4. L. A. Grohskopf, E. Alyanak, K. R. Broder et al., “Prevention and control of seasonal influenza with vaccines: recommendations of the advisory committee on immunization practices-United States, 2020-21 influenza season,” MMWR. Recommendations and Reports, vol. 69, no. 8, pp. 1–24, 2020. View at: Publisher Site | Google Scholar
  5. L. H. Martín Arias, R. Sanz, M. Sáinz, C. Treceño, and A. Carvajal, “Guillain-Barré syndrome and influenza vaccines: a meta-analysis,” Vaccine, vol. 33, no. 31, pp. 3773–3778, 2015. View at: Publisher Site | Google Scholar
  6. H. C. Lehmann, H.-P. Hartung, B. C. Kieseier, and R. A. Hughes, “Guillain-Barré syndrome after exposure to influenza virus,” The Lancet Infectious Diseases, vol. 10, no. 9, pp. 643–651, 2010. View at: Publisher Site | Google Scholar
  7. R. Baxter, N. Lewis, N. Bakshi, C. Vellozzi, N. P. Klein, and CISA Network, “Recurrent Guillain-Barre syndrome following vaccination,” Clinical Infectious Diseases, vol. 54, no. 6, pp. 800–804, 2012. View at: Publisher Site | Google Scholar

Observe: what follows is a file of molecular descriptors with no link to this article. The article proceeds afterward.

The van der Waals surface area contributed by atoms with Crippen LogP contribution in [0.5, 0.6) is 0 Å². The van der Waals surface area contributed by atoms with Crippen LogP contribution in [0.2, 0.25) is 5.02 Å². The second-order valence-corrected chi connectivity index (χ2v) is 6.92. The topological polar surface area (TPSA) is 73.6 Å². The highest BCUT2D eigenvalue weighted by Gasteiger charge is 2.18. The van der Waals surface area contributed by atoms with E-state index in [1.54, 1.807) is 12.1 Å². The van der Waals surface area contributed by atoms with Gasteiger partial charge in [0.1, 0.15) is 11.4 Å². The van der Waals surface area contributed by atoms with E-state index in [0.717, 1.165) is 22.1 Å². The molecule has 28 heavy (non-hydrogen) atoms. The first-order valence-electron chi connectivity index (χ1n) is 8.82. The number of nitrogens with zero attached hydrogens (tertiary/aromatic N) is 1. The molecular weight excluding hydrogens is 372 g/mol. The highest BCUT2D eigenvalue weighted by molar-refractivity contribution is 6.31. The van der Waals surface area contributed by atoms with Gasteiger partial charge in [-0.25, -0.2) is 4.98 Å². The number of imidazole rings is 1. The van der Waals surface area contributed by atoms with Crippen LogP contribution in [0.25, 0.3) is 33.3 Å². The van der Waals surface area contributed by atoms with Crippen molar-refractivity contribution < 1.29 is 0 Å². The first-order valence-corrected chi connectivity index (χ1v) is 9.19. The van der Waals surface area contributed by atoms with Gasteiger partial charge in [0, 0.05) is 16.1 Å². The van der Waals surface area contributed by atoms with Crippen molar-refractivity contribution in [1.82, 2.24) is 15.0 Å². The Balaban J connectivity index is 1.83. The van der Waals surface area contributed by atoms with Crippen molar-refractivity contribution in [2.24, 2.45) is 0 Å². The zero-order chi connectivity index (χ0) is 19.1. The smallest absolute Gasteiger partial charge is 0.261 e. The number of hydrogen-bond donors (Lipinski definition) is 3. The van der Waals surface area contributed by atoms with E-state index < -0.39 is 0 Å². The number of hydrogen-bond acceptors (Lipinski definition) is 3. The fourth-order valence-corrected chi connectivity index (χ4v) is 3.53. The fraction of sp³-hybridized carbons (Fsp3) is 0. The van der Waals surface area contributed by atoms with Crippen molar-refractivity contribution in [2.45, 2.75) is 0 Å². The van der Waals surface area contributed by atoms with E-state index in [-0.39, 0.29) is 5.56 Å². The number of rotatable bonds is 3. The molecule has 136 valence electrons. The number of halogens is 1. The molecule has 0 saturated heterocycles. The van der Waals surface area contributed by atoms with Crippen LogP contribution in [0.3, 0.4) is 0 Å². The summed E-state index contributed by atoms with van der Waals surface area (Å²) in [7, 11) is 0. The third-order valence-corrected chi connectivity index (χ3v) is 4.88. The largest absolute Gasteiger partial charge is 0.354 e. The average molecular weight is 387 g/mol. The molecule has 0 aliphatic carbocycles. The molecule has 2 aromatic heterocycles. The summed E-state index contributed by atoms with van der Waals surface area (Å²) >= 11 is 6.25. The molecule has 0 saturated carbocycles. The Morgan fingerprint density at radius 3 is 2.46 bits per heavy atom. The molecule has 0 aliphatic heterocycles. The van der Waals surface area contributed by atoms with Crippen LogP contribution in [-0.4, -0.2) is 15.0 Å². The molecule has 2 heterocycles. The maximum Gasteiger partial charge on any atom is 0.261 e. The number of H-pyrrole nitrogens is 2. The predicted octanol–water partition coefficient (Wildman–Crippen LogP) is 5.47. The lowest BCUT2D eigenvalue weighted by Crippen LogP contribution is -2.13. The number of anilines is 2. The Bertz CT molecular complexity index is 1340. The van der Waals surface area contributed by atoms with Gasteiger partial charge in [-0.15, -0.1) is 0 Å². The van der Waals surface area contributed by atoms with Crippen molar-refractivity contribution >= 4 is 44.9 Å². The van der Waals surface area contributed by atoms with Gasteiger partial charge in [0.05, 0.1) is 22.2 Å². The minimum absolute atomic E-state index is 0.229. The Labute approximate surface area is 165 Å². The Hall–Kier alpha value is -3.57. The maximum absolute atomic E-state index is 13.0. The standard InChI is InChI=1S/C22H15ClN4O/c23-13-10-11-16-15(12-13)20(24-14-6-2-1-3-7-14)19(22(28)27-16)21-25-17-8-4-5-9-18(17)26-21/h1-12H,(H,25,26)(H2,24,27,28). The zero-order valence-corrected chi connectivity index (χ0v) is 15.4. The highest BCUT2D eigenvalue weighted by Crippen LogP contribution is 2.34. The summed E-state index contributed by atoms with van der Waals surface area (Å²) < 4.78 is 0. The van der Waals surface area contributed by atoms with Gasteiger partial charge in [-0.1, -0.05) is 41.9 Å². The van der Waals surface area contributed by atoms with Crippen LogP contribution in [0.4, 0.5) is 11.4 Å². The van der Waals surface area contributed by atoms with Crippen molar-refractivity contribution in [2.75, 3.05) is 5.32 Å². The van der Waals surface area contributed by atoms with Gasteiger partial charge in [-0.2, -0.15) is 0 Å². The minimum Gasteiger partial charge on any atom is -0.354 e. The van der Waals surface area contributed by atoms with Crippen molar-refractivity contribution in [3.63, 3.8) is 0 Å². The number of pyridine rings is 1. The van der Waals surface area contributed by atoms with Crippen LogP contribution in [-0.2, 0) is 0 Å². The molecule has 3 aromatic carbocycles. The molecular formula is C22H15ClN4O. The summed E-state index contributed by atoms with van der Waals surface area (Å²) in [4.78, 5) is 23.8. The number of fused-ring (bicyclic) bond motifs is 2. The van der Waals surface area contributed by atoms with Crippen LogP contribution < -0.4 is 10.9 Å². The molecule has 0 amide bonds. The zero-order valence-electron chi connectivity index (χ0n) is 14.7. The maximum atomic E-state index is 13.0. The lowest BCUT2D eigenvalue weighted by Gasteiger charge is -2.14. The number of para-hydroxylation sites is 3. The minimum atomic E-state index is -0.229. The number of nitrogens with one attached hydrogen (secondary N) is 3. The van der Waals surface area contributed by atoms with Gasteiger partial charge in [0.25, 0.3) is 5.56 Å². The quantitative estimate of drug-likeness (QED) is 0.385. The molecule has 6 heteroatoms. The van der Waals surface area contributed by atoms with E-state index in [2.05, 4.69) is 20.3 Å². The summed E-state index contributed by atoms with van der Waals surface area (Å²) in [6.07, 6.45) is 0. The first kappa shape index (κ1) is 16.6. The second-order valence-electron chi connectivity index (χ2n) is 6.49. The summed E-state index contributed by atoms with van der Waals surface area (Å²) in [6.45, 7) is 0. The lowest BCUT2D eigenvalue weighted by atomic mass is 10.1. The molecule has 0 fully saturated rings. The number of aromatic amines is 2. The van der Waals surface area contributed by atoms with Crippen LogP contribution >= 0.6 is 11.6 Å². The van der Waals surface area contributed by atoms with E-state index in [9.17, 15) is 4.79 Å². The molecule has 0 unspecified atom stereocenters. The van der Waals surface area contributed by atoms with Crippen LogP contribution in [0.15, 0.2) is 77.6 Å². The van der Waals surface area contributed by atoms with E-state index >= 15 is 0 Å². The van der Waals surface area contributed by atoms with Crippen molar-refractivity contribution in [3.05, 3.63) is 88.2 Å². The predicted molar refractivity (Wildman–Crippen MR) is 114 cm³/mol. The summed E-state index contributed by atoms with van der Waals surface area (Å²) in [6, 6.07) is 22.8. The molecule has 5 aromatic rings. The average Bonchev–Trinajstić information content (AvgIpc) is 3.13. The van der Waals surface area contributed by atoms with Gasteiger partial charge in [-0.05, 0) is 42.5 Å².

8. Y. Chen, J. Zhang, X. Chu, Y. Xu, and F. Ma, “Vaccines and the risk of Guillain-Barré syndrome,” European Journal of Epidemiology, vol. 35, no. 4, pp. 363–370, 2020. View at: Publisher Site | Google Scholar
  9. K. Kuitwaard, R. van Koningsveld, L. Ruts, B. C. Jacobs, and P. A. van Doorn, “Recurrent Guillain-Barré syndrome,” Journal of Neurology, Neurosurgery, and Psychiatry, vol. 80, pp. 6–9, 2009. View at: Publisher Site | Google Scholar

Copyright © 2021 Gregory Griffin et al. This is an open access article distributed under the Creative Commons Attribution License, which permits unrestricted use, distribution, and reproduction in any medium, provided the original work is properly cited.

More related articles

 PDF Download Citation Citation
 Download other formatsMore
 Order printed copiesOrder

Related articles